Time is TBD|
Location is TBD
Be a part of the historic next steps of the Global Biodiversity Informatics Outlook as we continue to cast a vision for the future of biodiversity informatics.
Time & Location
Time is TBD
Location is TBD
About the Event
The first GBIC conference took place in Copenhagen, Denmark in July 2012 and led to the publication of the Global Biodiversity Informatics Outlook, or GBIO, which laid out a vision of the major areas where biodiversity informatics needed to advance.
The GBIO vision remains as relevant today, given that the scientific community continues to wrestle with the magnitude of the task of describing the diversity of life, documenting the complexity of its functions and improving planning related to natural resources, at all scales, in order for society to achieve the Sustainable Development Goals. Biodiversity knowledge and understanding can and should be organized as linked, open, accessible and resilient digital resources that support all of these needs.
In the years since GBIC, the global community has made significant advances in some of these areas, but progress is uneven. There are many factors contributing to this, including culture and sociology as well as technology, but a key issue is the nature of funding for relevant activity. Researchers and practitioners advance biodiversity informatics largely through small- to medium-scale projects, initiated in response to local interests and priorities. This leads to a proliferation of standards, tools and processes which do not combine into a fully interoperable whole.
[Recent efforts](./background) have repeatedly identified the need for biodiversity informatics stakeholders to collaborate at a global scale to identify common priorities and coordinate implementation of these priorities.
There is a clear need for an open and trusted mechanism that allows the international community to develop a shared vision for each of the component areas in the GBIO, and to agree on the major elements and components which need to be prioritized to achieve these visions.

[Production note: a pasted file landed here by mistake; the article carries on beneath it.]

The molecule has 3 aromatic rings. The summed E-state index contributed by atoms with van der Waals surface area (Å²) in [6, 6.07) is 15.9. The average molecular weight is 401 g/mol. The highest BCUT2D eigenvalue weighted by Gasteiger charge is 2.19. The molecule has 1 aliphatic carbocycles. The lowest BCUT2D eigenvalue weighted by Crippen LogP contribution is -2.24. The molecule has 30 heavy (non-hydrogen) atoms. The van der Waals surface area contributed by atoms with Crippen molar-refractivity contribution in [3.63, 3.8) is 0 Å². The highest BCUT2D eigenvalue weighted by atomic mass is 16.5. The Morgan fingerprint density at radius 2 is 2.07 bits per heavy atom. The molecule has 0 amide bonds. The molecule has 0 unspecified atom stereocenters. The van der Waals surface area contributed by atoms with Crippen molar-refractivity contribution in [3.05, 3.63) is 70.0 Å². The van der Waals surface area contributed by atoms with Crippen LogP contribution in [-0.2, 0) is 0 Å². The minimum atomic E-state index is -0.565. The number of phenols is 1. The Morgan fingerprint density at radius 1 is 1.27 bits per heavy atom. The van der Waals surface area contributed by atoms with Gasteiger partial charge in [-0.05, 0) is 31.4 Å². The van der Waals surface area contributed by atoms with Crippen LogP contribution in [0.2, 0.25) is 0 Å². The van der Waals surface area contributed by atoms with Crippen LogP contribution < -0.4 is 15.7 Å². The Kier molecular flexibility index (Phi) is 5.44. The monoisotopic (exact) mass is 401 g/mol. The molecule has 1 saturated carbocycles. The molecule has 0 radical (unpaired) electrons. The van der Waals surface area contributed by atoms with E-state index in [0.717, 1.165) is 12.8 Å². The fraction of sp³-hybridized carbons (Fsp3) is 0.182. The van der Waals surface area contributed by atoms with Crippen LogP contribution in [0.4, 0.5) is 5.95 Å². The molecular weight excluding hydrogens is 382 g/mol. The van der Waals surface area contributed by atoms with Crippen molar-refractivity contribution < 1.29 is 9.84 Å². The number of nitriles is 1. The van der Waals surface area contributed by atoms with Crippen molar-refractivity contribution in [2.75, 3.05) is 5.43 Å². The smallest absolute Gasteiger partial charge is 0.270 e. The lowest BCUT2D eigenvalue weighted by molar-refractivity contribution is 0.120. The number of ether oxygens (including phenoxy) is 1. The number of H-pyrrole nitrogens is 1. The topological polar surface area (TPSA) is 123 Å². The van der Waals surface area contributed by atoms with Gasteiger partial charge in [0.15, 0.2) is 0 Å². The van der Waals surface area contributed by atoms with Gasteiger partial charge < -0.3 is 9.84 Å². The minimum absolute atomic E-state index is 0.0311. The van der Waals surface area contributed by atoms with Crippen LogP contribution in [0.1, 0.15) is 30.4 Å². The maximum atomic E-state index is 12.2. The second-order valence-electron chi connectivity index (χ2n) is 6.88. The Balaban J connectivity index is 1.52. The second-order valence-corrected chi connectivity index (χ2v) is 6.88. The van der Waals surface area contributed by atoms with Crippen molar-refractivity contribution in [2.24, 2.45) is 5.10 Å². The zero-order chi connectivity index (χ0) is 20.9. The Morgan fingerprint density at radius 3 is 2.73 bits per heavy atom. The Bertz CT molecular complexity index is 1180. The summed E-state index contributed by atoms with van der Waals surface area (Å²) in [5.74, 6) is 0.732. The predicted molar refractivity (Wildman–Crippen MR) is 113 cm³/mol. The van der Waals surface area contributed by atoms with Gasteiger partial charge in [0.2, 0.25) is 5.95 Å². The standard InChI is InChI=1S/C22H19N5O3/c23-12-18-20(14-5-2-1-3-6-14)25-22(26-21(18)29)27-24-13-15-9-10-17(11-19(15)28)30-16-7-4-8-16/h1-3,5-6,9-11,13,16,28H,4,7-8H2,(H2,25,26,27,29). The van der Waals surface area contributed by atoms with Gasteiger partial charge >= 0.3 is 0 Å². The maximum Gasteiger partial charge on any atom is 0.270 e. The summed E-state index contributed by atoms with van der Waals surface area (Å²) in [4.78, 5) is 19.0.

Once such priorities are agreed, continued coordination could allow the community to support efforts by agencies and institutions in different countries to secure funding and to implement these components.
GBIC2 will convene a broad group of invited stakeholders to discuss how an international coordination mechanism for biodiversity informatics could operate and how it could accelerate delivery of the linked and open global biodiversity data infrastructure to the benefit of science and society. The workshop will also give careful consideration to issues around governance and trust, technical and sociological factors, and funding and sustainability for establishing such a mechanism. In order to keep the scope of the initial discussions practical, GBIC2 will include parallel sessions exploring challenges which will arise in developing priorities and a multi-year roadmap for each of the four component areas of the GBIO framework.
**While attendance will necessarily be limited, and discussions will be conducted entirely in English, GBIC2 represents just the opening stage of a broader consultation process**. Following the workshop, the recommendations and outcomes from its discussions will be translated into multiple languages and shared widely, after which all stakeholders interested in the future of biodiversity informatics will be encouraged to critique and improve the proposals.